ECB Insight: Default Option of 25BP Likely to Prevail as Data Fail to Meet Standard for 50BP

2 May 2023

By David Barwick – FRANKFURT (Econostream) – Directly following the European Central Bank Governing Council’s last monetary policy meeting, we inclined to the opinion that another 50bp hike in May was somewhat likelier than the only other reasonable alternative of 25bp.


This view was motivated by the stated determination of the ECB to do more, by the somewhat hawkish tone of the 16 March decision and press conference (in particular the apparent failure to be swayed by banking sector turbulence) and not least by the intention, expressed to Econostream, of one normally not terribly hawkish Council member to support 50bp in May as well.


With the renewed bout of market turmoil on 24 March, our assessment started to evolve to favour a smaller step this month. The preference to decelerate of some Council members who were fully on board with the big hikes of the recent past supported this evolution; in this regard, we note in particular Banque de France Governor François Villeroy de Galhau, who has steadily insisted that hikes could now become more ‘limited’ in size.


We see the latest data as having confirmed a 25bp rate increase as the likelier outcome, mainly because this has become the default option such that any other move would have had to meet a fairly rigorous standard of proof to prevail.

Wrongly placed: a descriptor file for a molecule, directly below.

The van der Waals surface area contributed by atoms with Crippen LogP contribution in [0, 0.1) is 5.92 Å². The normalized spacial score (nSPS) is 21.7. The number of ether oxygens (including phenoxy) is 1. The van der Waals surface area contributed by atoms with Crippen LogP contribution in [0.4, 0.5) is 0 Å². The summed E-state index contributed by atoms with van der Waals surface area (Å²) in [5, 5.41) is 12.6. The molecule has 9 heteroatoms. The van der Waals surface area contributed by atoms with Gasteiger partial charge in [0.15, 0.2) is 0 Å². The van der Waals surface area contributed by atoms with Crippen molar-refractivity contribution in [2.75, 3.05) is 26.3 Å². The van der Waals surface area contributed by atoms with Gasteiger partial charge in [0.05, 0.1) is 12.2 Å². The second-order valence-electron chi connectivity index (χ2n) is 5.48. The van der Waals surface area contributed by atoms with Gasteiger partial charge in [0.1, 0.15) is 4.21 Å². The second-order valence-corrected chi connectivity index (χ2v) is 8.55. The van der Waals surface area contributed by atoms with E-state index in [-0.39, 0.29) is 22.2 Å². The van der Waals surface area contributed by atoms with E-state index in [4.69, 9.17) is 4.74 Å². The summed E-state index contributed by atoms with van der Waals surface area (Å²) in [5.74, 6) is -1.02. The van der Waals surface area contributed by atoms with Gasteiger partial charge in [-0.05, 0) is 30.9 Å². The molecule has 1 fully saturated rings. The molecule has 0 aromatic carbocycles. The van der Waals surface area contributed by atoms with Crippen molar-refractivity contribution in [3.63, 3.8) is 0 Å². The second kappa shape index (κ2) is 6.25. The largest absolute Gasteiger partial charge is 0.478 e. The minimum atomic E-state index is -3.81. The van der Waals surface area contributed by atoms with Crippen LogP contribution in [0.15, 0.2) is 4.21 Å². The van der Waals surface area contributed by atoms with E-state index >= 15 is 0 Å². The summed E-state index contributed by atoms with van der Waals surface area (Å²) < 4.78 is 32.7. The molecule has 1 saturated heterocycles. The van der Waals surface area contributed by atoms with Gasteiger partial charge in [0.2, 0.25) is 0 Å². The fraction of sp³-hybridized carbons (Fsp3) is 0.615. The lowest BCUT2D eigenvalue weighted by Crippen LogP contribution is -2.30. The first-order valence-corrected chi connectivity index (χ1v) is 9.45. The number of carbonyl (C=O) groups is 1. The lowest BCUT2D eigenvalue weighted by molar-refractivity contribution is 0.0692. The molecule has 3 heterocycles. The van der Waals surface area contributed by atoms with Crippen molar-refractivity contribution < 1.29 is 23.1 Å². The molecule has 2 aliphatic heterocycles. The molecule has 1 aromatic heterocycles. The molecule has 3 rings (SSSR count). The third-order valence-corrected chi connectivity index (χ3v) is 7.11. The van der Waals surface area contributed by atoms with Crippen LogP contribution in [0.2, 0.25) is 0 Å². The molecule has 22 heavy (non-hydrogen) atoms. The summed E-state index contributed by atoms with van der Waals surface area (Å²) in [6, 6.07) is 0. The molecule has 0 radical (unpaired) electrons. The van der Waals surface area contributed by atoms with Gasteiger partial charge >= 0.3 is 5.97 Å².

Not an impossible standard, though; reasonably alarming new information could have been sufficient to convince enough Council members to support going big yet again. That, we believe, is clear from our member-by-member review last week of monetary policymakers.


Under the circumstances, however, we think the bar for anything but the default option of 25bp has not been reached. Indeed, the data may even call into question the extent to which the ECB has to do what National Bank of Belgium Governor Pierre Wunsch noted in a recent Econostream interview could be appropriate: accompany the smaller hike with hawkish language.


We suspect great hawkishness – as opposed to a measured dose - may be seen as an unnecessary counterpoint to a 25bp hike. Instead, it would not be surprising if, for example, ECB President Christine Lagarde were to note the increasing importance of considering the balance of risks between tightening too much and tightening too little.


Of course, the ECB will be careful against appearing too relaxed, and Lagarde can hardly avoid pointing out the various inflation risks and making clear that with all measures still too high, the ECB’s job is not yet done. We don’t see pressure on her to go much further than that.


The ECB is unlikely to stray from its data-driven, meeting-by-meeting approach to setting policy in any event, so that its hands will remain untied whether or not post-4 May data continue to confirm that the tightening cycle is nearing an end.


Otherwise, we imagine that not much news will emerge from this occasion. We don’t see why the ECB would already now need to make a firm decision about the post-June pace at which it will continue to reduce its balance sheet.


Moreover, with the data on balance supporting a deceleration of the pace of tightening, a compromise involving QT to appease the hawks, who have less ammunition than they might have otherwise had, has become a tad less critical. At any rate, Council members, including hawks, have expressed little desire to, as Wunsch put it, ‘mix that discussion too much with the rate hikes’.


This by no means precludes some confirmation from Lagarde that the reduction of the balance sheet is proceeding smoothly, and she could reinforce expectations of an acceleration from July.